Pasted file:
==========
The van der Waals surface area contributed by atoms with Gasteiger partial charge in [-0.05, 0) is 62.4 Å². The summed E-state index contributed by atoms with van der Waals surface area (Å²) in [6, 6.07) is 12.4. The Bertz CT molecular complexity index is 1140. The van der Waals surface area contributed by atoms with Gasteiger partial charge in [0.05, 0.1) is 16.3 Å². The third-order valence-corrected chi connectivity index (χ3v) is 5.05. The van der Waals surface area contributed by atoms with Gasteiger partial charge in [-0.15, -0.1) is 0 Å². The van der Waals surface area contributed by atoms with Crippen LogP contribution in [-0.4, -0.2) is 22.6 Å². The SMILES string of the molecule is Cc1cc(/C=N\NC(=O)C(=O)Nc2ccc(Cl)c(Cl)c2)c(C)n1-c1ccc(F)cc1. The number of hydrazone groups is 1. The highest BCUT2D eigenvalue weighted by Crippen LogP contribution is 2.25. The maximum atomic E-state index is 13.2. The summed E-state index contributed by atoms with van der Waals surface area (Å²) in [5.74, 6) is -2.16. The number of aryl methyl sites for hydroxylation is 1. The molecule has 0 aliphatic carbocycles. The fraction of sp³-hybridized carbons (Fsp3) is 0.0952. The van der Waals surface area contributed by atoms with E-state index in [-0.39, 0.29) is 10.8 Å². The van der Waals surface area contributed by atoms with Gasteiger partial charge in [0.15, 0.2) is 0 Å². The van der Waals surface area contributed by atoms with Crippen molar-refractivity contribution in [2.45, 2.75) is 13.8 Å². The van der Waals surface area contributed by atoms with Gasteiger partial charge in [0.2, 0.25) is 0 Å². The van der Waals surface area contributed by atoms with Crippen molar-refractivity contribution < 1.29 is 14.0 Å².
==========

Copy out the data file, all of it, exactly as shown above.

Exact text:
The van der Waals surface area contributed by atoms with Gasteiger partial charge in [-0.05, 0) is 62.4 Å². The summed E-state index contributed by atoms with van der Waals surface area (Å²) in [6, 6.07) is 12.4. The Bertz CT molecular complexity index is 1140. The van der Waals surface area contributed by atoms with Gasteiger partial charge in [0.05, 0.1) is 16.3 Å². The third-order valence-corrected chi connectivity index (χ3v) is 5.05. The van der Waals surface area contributed by atoms with Gasteiger partial charge in [-0.15, -0.1) is 0 Å². The van der Waals surface area contributed by atoms with Crippen LogP contribution in [-0.4, -0.2) is 22.6 Å². The SMILES string of the molecule is Cc1cc(/C=N\NC(=O)C(=O)Nc2ccc(Cl)c(Cl)c2)c(C)n1-c1ccc(F)cc1. The number of hydrazone groups is 1. The highest BCUT2D eigenvalue weighted by Crippen LogP contribution is 2.25. The maximum atomic E-state index is 13.2. The summed E-state index contributed by atoms with van der Waals surface area (Å²) in [5.74, 6) is -2.16. The number of aryl methyl sites for hydroxylation is 1. The molecule has 0 aliphatic carbocycles. The fraction of sp³-hybridized carbons (Fsp3) is 0.0952. The van der Waals surface area contributed by atoms with E-state index in [-0.39, 0.29) is 10.8 Å². The van der Waals surface area contributed by atoms with Gasteiger partial charge in [0.15, 0.2) is 0 Å². The van der Waals surface area contributed by atoms with Crippen molar-refractivity contribution in [2.45, 2.75) is 13.8 Å². The van der Waals surface area contributed by atoms with Gasteiger partial charge in [0.2, 0.25) is 0 Å². The van der Waals surface area contributed by atoms with Crippen molar-refractivity contribution < 1.29 is 14.0 Å².